Comedy review: Fin Taylor: When Harassy Met Sally, Pleasance Courtyard

Fin Taylor is ready for a more high-profile platform. Picture: Contributed
Fin Taylor is ready for a more high-profile platform. Picture: Contributed
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After meatily dense, provocatively funny shows about white privilege and political discord post-Brexit, it seemed inevitable that Fin Taylor would grope towards the zeitgeist once more, his state-of-the-world explorations becoming something of an annual address.

Fin Taylor: When Harassy Met Sally, Pleasance Courtyard (Venue 33) ****

Comprehensively thoughtful, fiercely intelligent and with a dash of devilish advocacy, he’s a master of persuasive rhetoric, a spiky wit and attuned commentator, picking at the fraying threads of the social fabric.

Decades after it was deemed the most classically hack of stand-up subjects, Taylor marvels at how he finds himself discussing the differences between men and women, the wave of recent sexual harassment scandals bringing the issue front and centre. Building up to his chief preoccupation with some richly textured observational routines on gender identity, toilet access, sex education and celebrity falls from grace, at the core of When Harassy Met Sally is the question of consent and when does flirtation become harassment?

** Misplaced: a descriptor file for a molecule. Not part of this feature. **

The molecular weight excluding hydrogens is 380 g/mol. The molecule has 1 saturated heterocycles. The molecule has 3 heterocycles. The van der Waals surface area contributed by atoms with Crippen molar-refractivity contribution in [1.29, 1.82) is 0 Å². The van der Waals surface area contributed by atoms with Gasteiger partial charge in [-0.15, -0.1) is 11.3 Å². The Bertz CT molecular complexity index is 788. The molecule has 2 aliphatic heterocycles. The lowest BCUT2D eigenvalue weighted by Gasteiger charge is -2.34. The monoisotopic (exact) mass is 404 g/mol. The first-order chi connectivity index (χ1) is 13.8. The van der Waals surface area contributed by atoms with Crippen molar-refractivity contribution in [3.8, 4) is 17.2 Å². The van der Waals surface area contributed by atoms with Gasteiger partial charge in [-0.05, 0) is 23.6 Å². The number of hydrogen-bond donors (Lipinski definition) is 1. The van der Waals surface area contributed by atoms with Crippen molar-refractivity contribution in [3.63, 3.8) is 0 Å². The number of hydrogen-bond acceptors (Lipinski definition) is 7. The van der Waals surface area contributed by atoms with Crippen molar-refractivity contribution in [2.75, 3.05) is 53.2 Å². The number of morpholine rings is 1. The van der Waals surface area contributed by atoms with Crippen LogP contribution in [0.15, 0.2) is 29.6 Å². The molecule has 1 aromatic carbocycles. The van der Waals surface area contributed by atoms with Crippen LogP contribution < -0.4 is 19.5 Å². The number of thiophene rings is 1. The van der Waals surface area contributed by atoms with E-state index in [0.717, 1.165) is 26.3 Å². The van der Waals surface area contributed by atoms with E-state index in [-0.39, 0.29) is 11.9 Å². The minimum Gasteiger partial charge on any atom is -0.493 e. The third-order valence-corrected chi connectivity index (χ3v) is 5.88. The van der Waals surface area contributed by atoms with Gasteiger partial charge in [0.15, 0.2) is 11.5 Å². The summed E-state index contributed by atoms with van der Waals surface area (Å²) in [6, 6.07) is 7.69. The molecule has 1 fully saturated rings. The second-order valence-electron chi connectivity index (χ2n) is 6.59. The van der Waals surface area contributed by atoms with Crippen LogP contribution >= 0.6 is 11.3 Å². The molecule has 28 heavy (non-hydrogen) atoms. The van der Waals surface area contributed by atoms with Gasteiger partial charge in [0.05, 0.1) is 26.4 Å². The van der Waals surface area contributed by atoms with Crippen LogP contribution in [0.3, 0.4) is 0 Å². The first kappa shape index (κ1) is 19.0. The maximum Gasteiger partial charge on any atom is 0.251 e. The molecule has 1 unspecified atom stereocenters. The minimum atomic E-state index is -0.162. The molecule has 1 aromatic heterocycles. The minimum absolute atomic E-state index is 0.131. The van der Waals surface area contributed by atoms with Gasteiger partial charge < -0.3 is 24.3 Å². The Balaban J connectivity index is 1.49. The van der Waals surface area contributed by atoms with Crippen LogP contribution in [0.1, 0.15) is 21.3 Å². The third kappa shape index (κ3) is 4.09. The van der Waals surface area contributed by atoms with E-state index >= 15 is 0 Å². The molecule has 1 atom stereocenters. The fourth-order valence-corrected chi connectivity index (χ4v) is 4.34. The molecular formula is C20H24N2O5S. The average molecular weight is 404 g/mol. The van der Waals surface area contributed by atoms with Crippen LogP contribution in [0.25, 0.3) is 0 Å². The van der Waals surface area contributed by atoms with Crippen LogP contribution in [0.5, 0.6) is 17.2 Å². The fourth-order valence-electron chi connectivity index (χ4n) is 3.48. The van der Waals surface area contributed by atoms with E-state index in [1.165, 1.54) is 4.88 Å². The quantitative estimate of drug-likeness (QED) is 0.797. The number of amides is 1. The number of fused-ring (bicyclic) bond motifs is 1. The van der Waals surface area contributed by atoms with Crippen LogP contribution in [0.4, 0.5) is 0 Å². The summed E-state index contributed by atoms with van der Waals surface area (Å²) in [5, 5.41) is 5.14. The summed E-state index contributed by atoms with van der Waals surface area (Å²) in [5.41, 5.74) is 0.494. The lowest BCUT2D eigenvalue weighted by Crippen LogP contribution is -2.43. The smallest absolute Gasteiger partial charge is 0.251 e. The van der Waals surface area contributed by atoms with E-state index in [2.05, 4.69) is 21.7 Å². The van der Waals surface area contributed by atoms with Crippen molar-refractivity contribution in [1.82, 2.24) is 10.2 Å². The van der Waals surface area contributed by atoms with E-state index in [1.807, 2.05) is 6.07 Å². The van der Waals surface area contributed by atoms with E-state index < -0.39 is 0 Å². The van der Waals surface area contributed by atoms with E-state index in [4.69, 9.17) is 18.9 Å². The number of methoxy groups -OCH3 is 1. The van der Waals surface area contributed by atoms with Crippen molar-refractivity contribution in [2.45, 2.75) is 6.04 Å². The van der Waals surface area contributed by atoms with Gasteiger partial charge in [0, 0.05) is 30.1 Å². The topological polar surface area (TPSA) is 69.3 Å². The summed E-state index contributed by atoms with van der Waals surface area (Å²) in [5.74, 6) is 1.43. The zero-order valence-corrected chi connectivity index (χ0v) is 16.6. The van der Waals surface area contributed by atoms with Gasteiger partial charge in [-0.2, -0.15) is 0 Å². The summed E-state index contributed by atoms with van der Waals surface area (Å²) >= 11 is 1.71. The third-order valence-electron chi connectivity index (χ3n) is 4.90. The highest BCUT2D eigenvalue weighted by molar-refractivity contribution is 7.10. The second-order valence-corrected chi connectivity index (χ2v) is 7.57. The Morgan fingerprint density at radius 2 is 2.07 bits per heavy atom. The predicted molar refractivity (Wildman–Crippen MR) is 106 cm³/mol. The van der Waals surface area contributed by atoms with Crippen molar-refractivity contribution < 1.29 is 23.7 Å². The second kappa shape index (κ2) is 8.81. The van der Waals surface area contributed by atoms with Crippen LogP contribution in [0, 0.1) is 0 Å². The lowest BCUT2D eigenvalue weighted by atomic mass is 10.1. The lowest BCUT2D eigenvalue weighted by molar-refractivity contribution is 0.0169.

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Asking leading questions of the front row, dissecting his own relationships, the conclusions he arrives at are worryingly open-ended and somewhat contradictory, reflective of a deeper unease and wider cultural malaise. Informed and woke, making his more controversial points from a stool to seem less confrontational, he’s nevertheless as libidinous as the next man. And he admits to boundaries he might have over-stepped in the past, while finding a degree of sympathy for the likes of Louis CK and Aziz Ansari.

Taylor has an excellent knack of seemingly surveying an issue from every angle and point of contention, affording his arguments robustness and the opportunity for successive topper gags. He’s previously joked that television has labelled him a “risk”. But he appears less and less so with every superb Fringe hour and it’s surely time he was given a more high-profile platform.

• Until 26 August, 9:45pm